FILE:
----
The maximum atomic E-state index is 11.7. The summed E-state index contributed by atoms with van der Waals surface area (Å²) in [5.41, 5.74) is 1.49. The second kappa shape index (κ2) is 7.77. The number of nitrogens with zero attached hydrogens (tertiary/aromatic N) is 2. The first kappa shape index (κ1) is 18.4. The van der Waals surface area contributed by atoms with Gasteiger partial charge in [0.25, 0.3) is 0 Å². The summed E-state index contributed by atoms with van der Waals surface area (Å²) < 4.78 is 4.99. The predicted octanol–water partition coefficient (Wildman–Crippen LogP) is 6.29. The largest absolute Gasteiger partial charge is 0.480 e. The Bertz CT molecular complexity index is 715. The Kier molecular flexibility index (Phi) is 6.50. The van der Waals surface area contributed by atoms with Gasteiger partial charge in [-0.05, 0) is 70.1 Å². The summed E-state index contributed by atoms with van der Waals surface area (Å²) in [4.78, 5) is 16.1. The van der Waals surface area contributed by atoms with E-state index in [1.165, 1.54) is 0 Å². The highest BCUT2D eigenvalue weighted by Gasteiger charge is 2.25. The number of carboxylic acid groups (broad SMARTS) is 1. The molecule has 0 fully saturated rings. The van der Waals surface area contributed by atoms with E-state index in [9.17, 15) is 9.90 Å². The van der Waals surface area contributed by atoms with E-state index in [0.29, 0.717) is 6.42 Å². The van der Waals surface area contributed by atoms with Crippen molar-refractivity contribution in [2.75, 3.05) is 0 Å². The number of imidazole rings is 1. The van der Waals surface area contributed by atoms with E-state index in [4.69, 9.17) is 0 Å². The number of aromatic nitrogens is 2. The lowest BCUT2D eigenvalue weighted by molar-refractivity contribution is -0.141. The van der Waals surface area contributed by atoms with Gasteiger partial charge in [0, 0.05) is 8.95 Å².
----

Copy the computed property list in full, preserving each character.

The maximum atomic E-state index is 11.7. The summed E-state index contributed by atoms with van der Waals surface area (Å²) in [5.41, 5.74) is 1.49. The second kappa shape index (κ2) is 7.77. The number of nitrogens with zero attached hydrogens (tertiary/aromatic N) is 2. The first kappa shape index (κ1) is 18.4. The van der Waals surface area contributed by atoms with Gasteiger partial charge in [0.25, 0.3) is 0 Å². The summed E-state index contributed by atoms with van der Waals surface area (Å²) < 4.78 is 4.99. The predicted octanol–water partition coefficient (Wildman–Crippen LogP) is 6.29. The largest absolute Gasteiger partial charge is 0.480 e. The Bertz CT molecular complexity index is 715. The Kier molecular flexibility index (Phi) is 6.50. The van der Waals surface area contributed by atoms with Gasteiger partial charge in [-0.05, 0) is 70.1 Å². The summed E-state index contributed by atoms with van der Waals surface area (Å²) in [4.78, 5) is 16.1. The van der Waals surface area contributed by atoms with E-state index in [1.165, 1.54) is 0 Å². The highest BCUT2D eigenvalue weighted by Gasteiger charge is 2.25. The number of carboxylic acid groups (broad SMARTS) is 1. The molecule has 0 fully saturated rings. The van der Waals surface area contributed by atoms with E-state index in [9.17, 15) is 9.90 Å². The van der Waals surface area contributed by atoms with E-state index in [0.29, 0.717) is 6.42 Å². The van der Waals surface area contributed by atoms with Crippen molar-refractivity contribution in [2.75, 3.05) is 0 Å². The number of imidazole rings is 1. The van der Waals surface area contributed by atoms with E-state index in [4.69, 9.17) is 0 Å². The number of aromatic nitrogens is 2. The lowest BCUT2D eigenvalue weighted by molar-refractivity contribution is -0.141. The van der Waals surface area contributed by atoms with Gasteiger partial charge in [0, 0.05) is 8.95 Å².